“Robo-Advisors”, such as Betterment, Wealthfront, Personal Capital, and etc. provide valuable portfolio management services to quite a few investors nationwide. They are a bargain compared to most advisors. However, they may not be the best or the complete solution if you are an affluent investor with complex needs. There are certain limitations with “Robo-Advisor” portfolio management services. Below are some:
- > Most of them clear through small brokerage houses. Wealthfront clears through Apex, and Betterment has its own brokerage house. Although they may have to adhere to the same standards as Schwab, Fidelity, and TD Ameritrade, there are inherent risks with smaller brokerage houses.
- > In most cases if not all, portfolios are limited to ETFs as their investment options. No mutual funds or stocks (no MLPs).
- > Investors can only invest cash accounts. If you currently hold mutual funds or stocks, you must liquidate those positions before purchasing their recommended ETFs. This may not be so prudent with a taxable account.
- > Their Investment Policy Statements do not take outside assets into consideration.
- > No Margin accounts. Cash accounts only. (We are generally able to negotiate discounted margin rates as low as 150 to 300 basis points plus fed funds rate for clients with $500,000 or more of investable assets.)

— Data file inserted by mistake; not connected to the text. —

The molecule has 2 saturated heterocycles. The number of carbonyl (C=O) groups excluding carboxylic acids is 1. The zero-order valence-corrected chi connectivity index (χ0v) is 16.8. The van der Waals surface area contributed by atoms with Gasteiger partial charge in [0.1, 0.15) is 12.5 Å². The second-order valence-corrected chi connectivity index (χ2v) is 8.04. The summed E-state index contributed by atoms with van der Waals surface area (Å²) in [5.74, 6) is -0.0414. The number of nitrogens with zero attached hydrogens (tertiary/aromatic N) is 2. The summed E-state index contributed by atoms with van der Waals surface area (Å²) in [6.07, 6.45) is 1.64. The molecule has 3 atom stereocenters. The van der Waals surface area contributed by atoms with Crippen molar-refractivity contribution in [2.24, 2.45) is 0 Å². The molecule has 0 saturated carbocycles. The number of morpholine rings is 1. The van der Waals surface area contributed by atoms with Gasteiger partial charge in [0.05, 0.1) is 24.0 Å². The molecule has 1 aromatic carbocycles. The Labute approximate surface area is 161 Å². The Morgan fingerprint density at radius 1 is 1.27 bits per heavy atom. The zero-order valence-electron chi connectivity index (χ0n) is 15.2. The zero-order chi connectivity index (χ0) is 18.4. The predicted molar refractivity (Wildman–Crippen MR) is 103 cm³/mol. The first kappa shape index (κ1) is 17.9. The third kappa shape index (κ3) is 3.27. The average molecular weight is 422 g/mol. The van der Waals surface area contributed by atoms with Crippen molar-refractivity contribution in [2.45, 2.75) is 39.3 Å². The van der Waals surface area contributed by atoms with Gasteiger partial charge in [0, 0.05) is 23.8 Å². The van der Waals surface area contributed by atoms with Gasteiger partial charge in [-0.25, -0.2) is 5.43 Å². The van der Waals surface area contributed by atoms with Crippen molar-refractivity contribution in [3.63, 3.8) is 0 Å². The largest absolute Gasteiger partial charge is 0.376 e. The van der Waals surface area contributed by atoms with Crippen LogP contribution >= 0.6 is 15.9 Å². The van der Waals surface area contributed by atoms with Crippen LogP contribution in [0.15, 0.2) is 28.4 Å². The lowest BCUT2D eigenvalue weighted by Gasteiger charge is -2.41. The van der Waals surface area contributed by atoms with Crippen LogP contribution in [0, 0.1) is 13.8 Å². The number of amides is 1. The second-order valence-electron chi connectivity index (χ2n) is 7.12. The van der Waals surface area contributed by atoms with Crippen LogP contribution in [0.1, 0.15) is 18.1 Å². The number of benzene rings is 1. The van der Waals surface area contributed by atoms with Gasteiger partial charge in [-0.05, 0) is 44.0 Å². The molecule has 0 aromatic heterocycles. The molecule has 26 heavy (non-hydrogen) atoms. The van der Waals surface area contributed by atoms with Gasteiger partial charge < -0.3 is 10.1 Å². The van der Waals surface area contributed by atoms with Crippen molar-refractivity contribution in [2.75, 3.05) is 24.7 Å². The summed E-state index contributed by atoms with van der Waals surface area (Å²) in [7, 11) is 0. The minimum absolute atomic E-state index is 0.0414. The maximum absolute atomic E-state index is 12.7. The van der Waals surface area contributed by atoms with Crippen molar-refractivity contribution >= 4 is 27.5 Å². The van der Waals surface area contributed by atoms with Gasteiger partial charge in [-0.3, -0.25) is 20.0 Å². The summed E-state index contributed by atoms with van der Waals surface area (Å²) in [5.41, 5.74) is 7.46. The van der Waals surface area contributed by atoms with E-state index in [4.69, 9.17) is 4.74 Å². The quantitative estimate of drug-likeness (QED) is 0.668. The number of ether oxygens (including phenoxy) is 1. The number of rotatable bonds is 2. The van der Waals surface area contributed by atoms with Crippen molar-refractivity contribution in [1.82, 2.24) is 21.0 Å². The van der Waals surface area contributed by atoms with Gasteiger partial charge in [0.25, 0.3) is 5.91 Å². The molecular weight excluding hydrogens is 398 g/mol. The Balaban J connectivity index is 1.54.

- > Cannot custody self-directed company retirement accounts.
- > Cannot hold custodial accounts (UGMA/UTMA) accounts.
- > No “Backdoor Roth” option available.
- > Cannot change account registrations.
- > No Dollar Cost Averaging option.
- > The software used in Robo-Advisor services rebalances immediately when the current allocation deviates from its target allocation. Frequent rebalancing may be overkill causing unnecessary transactions and capital gains in taxable accounts (annual rebalancing is sufficient in most cases).
- > Their fee is a percentage based on assets under management so the fee increases as your portfolio grows. Wealthfront is 0.25% for all account values and Betterment is between 0.15% and 0.35% based on the size of the account. Personal Capital charges 0.86% on the first million dollars.
- > The fee is debited from the account. None of the aforementioned Robo-Adviors have an option to pay advisory fees separately. This may not be so prudent in retirement accounts since a client’s objective is to hold as much assets as possible in tax-sheltered accounts.
Although Robo-Advisors may be ideal for a young professional who is just starting the accumulation stage of his or her financial lifecycle (Emerging Wealth), but once he or she passes a certain net worth threshold, he or she will most likely require the services of a full-service financial advisor.